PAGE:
These were indeed words of praise coming from the pen of a man who believed that the presence of the British in India was hastening the subcontinent’s rapid decline and was doing the Indians no good at all.

One of the many improvements made during Percival’s administration was the city’s water supply. I quote the following, which describes an important urban problem in Bhavnagar and Victorian India in general, from a biography[6] of Percival’s co-administrator Gaorishankar Udayashankar:

For many years the people of Bhavnagar had Suffered for want of a supply of good drinkable water. During the summer season the fresh-water wells in the City failed, with the exception of one or two. Even in the case of this latter, it was painful to see fifty or sixty women gather round the deep well struggling hard to fill their canvas buckets with the limited supply to be found at a considerable depth. Most of the people obtained their supply from temporary wells sunk in the bed of the river Ghadechi, and from a well close by the river, but situated at a distance of two miles from the town, ‘The climatic changes and ‘scarcity of water’, remarked Dr. Burjorji Behrmji, L.M., in a report, ‘influenced the salubrity of the town to a marked degree, and brought on an increase of illness in the shape of malarious fevers, bronchitis, diarrhoea, dysentery, guinea- worm, and dyspepsia in various forms.’

Mr. Gaorishankar had long desired to relieve the 40,000 inhabitants of Bhavnagar by giving them a good water-supply. With the advice and cordial co-operation of Mr. Percival, who thoroughly appreciated this want, he now set about the work in sober earnest. It was found that two miles up the river Ghadechi, there was an excellent site for a large reservoir… The canal carries the water into a reservoir situated in the heart of the town, which supplies, by means of pipes, pure wholesome water to the principal localities. The completion of the works cost the State Rs. 6,00,000. When they were opened to the public, they were, at the desire of Mr. Percival, named after Mr. Gaorishankar.”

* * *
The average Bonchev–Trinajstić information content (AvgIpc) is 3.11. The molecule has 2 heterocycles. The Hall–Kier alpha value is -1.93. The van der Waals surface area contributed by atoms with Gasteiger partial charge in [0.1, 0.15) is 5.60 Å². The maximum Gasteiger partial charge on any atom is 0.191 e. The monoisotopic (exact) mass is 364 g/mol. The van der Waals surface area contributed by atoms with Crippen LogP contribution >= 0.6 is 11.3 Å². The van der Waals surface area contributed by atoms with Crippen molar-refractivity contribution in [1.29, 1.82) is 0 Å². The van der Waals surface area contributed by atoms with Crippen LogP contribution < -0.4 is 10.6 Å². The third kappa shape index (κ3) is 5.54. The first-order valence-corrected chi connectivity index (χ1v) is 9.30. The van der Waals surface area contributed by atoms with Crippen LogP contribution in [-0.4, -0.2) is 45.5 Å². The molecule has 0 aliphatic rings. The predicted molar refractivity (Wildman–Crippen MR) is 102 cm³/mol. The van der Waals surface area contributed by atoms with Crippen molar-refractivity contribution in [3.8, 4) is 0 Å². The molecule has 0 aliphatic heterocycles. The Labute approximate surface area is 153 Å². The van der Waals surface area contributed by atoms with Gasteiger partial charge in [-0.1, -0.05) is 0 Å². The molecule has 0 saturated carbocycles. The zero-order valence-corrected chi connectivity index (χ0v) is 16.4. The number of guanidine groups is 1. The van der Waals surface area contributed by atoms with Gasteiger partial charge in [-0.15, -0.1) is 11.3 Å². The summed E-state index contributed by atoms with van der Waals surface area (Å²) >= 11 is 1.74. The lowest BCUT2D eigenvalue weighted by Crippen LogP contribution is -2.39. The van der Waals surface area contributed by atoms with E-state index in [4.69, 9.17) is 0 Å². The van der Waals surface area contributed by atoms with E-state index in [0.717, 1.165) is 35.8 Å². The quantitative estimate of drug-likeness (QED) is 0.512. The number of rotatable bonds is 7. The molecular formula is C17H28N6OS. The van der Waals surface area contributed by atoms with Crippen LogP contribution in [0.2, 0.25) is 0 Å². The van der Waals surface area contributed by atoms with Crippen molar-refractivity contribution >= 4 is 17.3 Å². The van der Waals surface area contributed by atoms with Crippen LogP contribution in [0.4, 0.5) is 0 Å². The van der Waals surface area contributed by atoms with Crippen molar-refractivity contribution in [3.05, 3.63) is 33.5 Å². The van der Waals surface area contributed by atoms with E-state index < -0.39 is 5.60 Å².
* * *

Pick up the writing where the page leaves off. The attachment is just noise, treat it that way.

What is left of the Percival Fountain might have been part of a gift to celebrate his assistance in the improvement of Bhavnagar’s water supply.

PERC 2

Of the thistle mentioned earlier, I have discovered that some Percival families use the thistle as part of their coat-of-arms. It is likely that EH Percival was Edward Hope Percival (died 1904), who was married to Louisa Jane Wedderburn (1842-1895), daughter of Sir John Wedderburn (1789-1862), who was in the service of the British East India Company.  According to a source in the National Library of Scotland[7], Louisa Jane:

Married at Tibberton, co. Gloucester, 7 Jan. 1869, Edward Hope Percival, of the Indian Civil Service…”

Louisa Jane was the first of her siblings not to be born in India.

Although I have so far been unable to find out the dates of Edward Hope Percival, I have discovered that his collection of various artefacts and peepal tree leaves collected in Bhavnagar were presented to Oxford’s Pitt Rivers Museum by his grand-daughter Alicia C Percival. In their Annual Reports, they refer to Edward Hope Percival as being “Adviser in Bhaunagar State in the Bombay Presidency during the regency of the Maharajah[8]”, thus confirming that EH Hope was Edward Hope Percival.

I am very pleased I discovered the semi-neglected stone in Bhavnagar’s Pil Garden because it has opened up a small window into the colonial past of India.

[1] Biographical details from Dictionary of National Biography (on-line edition)

[2] https://bhavnagar.nic.in/history/

[3] Probably Edward Hope Percival

[4] https://en.wikisource.org/wiki/1911_Encyclop%C3%A6dia_Britannica/Takhtsingji

[5] i.e.: Kathiawad, another name for Saurashtra

[6] Gaorishankar Udayashankar, G.S.I., ex-minister of Bhavnagar, now in retirement as a Sanyasi, by JU Yajnik, publ. Bombay: about 1889.

[7] https://digital.nls.uk/histories-of-scottish-families/archive/95655759?mode=transcription

[8] http://web.prm.ox.ac.uk/sma/index.php/museum-annual-reports/260-1959-60-annual-report.html

Reserved for ladies

RAJKOT

Excerpt from “TRAVELS THROUGH GUJARAT, DAMAN, AND DIU” by Adam YAMEY. Available as a Kindle from Amazon and as a paperback from lulu.com, amazon.com, and bookdepository.com